The One I Love
I'm gonna lead with the trailer. Feel free to give this a watch before you start reading, because this (completely spoiler-free) trailer is what got me to buy the movie even before seeing it.
Now that you've got that out of your way, let me say that the movie is wonderfully strange and surreal, yet also a touch simplistic. However, I think I'll be pondering the ending over the next few days.
The story is about Ethan (Mark Duplass) and Sophie (Elizabeth Moss) spending the weekend at a vacation home on the advice of their therapist. And then things get wonky.
Mark Duplass is a man who wears many (figurative) hats. As an actor, I love him in The League. As a writer/director he's responsible for such little gems as Cyrus and Jeff, Who Lives at Home. And, of course, Elizabeth Moss is from Mad Men. Together, they make a couple that you have to believe in (you do), and one that you're willing to watch for an hour and a half (they are). Having a chemistry that is so real, helps ground the movie as it displays some more "fantastical" elements.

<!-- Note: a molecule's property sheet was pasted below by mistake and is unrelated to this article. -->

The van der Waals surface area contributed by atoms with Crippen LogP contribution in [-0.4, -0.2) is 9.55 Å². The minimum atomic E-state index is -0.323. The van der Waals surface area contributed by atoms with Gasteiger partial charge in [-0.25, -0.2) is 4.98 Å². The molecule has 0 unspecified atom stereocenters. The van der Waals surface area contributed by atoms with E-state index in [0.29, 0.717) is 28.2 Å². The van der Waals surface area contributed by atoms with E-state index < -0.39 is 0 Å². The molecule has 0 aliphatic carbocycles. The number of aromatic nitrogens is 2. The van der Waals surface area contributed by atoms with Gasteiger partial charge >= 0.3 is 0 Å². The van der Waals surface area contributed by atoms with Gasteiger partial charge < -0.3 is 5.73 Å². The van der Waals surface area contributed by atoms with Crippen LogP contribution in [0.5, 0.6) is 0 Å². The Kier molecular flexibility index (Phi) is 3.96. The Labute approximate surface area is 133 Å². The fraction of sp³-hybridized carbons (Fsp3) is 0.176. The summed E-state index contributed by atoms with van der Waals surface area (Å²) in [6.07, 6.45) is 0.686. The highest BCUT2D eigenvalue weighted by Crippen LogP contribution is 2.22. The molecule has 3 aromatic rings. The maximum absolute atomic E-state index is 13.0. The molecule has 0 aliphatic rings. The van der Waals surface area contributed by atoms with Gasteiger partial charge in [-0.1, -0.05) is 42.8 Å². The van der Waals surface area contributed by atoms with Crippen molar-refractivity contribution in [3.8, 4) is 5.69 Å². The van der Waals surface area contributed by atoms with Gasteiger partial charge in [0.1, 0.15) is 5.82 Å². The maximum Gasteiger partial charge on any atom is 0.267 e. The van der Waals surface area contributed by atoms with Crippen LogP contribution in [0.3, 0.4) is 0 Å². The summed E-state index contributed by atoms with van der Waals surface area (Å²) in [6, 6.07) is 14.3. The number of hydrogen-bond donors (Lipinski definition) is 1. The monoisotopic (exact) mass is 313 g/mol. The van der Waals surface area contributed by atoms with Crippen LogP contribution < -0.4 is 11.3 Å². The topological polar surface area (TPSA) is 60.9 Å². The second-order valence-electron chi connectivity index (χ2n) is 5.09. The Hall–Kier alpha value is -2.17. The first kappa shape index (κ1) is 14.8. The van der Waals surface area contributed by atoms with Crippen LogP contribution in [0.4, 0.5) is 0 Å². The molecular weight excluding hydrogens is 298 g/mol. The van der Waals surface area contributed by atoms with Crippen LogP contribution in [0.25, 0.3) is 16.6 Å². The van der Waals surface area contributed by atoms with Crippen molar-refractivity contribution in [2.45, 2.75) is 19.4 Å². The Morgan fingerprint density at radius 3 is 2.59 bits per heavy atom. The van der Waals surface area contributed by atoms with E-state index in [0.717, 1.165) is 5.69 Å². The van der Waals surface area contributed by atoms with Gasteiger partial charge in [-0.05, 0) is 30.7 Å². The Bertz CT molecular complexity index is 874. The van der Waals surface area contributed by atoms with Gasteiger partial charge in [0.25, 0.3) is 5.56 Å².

Because of the limited setting, the movie reminds me of a stage production, and could probably be easily adapted that way. But director Charlie McDowell never lets the story feel claustrophobic. And he's helped considerably by the music. Danny Bensi and Saunder Jurriaans have created a score that heightens the tension and accentuates some of the weird humor.
Obviously, as you can tell, this is a movie that has a lot of secrets. I'm not going to spoil them here, but any smart moviegoer will be able to pick up on some of the easier ones (such as why these two are in therapy in the first place). But it's the larger ones that make the movie as compelling as it is.
This wasn't the undiscovered masterpiece I was hoping for, but it was a nifty little flick that went into enough strange place that I'm happy I own it.